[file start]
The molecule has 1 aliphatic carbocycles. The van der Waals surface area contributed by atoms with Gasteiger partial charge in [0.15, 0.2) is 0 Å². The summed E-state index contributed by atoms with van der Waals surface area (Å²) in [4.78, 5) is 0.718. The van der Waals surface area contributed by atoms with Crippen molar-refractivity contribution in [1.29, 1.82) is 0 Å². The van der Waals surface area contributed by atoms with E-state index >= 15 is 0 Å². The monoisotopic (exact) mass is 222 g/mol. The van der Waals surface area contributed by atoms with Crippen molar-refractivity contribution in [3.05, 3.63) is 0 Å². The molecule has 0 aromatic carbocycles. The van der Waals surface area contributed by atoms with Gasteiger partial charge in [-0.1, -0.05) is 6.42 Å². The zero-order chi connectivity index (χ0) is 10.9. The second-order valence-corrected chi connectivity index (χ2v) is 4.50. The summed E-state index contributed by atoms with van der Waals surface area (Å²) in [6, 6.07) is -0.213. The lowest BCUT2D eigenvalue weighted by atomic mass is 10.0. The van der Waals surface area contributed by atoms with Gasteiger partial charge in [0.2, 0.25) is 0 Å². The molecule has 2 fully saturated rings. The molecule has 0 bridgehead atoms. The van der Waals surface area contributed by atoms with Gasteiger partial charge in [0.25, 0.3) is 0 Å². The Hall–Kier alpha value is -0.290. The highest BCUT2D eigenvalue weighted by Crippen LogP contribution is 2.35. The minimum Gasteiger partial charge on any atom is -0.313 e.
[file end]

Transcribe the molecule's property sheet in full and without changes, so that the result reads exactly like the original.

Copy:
The molecule has 1 aliphatic carbocycles. The van der Waals surface area contributed by atoms with Gasteiger partial charge in [0.15, 0.2) is 0 Å². The summed E-state index contributed by atoms with van der Waals surface area (Å²) in [4.78, 5) is 0.718. The van der Waals surface area contributed by atoms with Crippen molar-refractivity contribution in [1.29, 1.82) is 0 Å². The van der Waals surface area contributed by atoms with E-state index >= 15 is 0 Å². The monoisotopic (exact) mass is 222 g/mol. The van der Waals surface area contributed by atoms with Crippen molar-refractivity contribution in [3.05, 3.63) is 0 Å². The molecule has 0 aromatic carbocycles. The van der Waals surface area contributed by atoms with Gasteiger partial charge in [-0.1, -0.05) is 6.42 Å². The zero-order chi connectivity index (χ0) is 10.9. The second-order valence-corrected chi connectivity index (χ2v) is 4.50. The summed E-state index contributed by atoms with van der Waals surface area (Å²) in [6, 6.07) is -0.213. The lowest BCUT2D eigenvalue weighted by atomic mass is 10.0. The van der Waals surface area contributed by atoms with Gasteiger partial charge in [0.2, 0.25) is 0 Å². The molecule has 2 fully saturated rings. The molecule has 0 bridgehead atoms. The van der Waals surface area contributed by atoms with Gasteiger partial charge in [0.25, 0.3) is 0 Å². The Hall–Kier alpha value is -0.290. The highest BCUT2D eigenvalue weighted by Crippen LogP contribution is 2.35. The minimum Gasteiger partial charge on any atom is -0.313 e.